Tuesday, April 29, 2014

Celiac disease pathogenesis: Impact of microbiota derived metabolites

Stefania Senger, PhD, Instructor in Pediatrics, Harvard Medical School, Mucosal Immunology and Biology Research Center, Massachusetts General Hospital for Children

Stefania Senger, PhD, Instructor in Pediatrics, Harvard Medical School, Mucosal Immunology and Biology Research Center, Massachusetts General Hospital for Children


The epithelial lining of the intestine is characterized by its extraordinary abilities both to continually turn over in a highly regulated fashion under homeostatic conditions and to rapidly renew itself after damage from infectious diarrheal diseases, radiation, and antineoplastic chemotherapy. It is not just a physical barrier to non-self antigens, but can actively adjust to challenging environments, contributing to innate immune response and shaping the adaptive one. Intestinal epithelial renewal is the product of a population of rapidly dividing intestinal stem-progenitor cells (ISCs), which give rise to all the intestinal epithelial cell lineages.  Great interest surrounds intestinal stem cell modulation as it has become increasingly evident that stem cell related signaling is altered in numerous pathological settings including cancerous and non-cancerous human intestinal pathologies.

Research Focus

1. Impact of microbiota derived metabolites on gut mucosal molecular pathways and effect on early steps of celiac disease pathogenesis.

Celiac disease is an immune-mediated disorder affecting genetically predisposed subjects, caused by the ingestion of gluten. HLAII DQ2/DQ8 molecules are strictly required to develop celiac disease; however other and as yet unidentified genetic factors may be necessary for the onset of the disease. In celiac patients the small intestine shows blunting of villi and lengthening of crypts, that implies increase in the proliferative compartment over the mature differentiated epithelium.  Alteration of stem cell related pathways are consistent with the observed histology.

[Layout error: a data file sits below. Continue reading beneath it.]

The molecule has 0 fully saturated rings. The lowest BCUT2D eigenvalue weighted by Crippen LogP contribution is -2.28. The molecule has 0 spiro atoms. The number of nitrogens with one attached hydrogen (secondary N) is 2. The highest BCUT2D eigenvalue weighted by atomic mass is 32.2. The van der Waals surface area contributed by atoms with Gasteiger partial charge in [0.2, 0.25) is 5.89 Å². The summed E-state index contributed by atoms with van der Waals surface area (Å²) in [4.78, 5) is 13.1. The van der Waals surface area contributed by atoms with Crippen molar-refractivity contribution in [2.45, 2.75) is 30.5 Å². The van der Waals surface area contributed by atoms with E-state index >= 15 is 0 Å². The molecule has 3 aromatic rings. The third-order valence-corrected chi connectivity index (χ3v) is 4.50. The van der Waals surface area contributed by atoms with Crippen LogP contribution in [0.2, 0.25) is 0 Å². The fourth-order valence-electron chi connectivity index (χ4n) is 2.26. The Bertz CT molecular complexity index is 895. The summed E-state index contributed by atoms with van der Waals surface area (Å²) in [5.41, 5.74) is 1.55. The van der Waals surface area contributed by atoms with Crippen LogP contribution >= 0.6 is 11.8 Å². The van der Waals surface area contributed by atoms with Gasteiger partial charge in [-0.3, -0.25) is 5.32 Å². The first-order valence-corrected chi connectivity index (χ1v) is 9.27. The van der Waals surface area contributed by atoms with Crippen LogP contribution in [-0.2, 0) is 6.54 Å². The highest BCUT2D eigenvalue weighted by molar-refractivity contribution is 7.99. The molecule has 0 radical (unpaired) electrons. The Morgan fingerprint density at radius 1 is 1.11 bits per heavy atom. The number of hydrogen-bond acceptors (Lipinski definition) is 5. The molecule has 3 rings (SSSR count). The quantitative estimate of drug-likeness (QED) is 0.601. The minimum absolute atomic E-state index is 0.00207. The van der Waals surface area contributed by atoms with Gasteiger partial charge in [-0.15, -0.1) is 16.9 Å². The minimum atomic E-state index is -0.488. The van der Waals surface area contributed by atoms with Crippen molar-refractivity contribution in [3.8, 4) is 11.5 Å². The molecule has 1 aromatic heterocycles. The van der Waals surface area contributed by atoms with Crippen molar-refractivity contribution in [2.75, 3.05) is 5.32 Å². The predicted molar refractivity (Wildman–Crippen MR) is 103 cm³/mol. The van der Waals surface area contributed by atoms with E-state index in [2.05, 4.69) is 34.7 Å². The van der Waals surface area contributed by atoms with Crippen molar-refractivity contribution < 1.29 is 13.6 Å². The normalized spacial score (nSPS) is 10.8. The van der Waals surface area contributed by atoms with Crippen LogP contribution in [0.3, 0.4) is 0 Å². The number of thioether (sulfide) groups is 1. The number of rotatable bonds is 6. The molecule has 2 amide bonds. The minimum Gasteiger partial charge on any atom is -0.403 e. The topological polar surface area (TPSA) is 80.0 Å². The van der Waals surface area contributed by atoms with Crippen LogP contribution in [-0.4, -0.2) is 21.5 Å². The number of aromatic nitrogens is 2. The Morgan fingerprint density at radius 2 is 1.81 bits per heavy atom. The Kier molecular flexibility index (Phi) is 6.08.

Preliminary data generated in our laboratory together with published data support the hypothesis that the intestinal stem cell niche is indeed perturbed in these patients.

These alterations are unlikely to be due to genetic makeup alone, since the frequency of celiac disease has increased steadily in the past 40 years from 0.25% to 1% of the general population suggesting non-genetic factors in play.

Further, recent studies have shown the importance of microbiota produced metabolites in the genetic control of the host cell programs, providing evidence for a role for commensal bacteria in regulating intestinal stem cell differentiation.

We hypothesize that environmental triggers derived from commensal bacterial composition together with genetic makeup of the host can tilt the balance between tolerance and immune response in subjects genetically predisposed to celiac disease.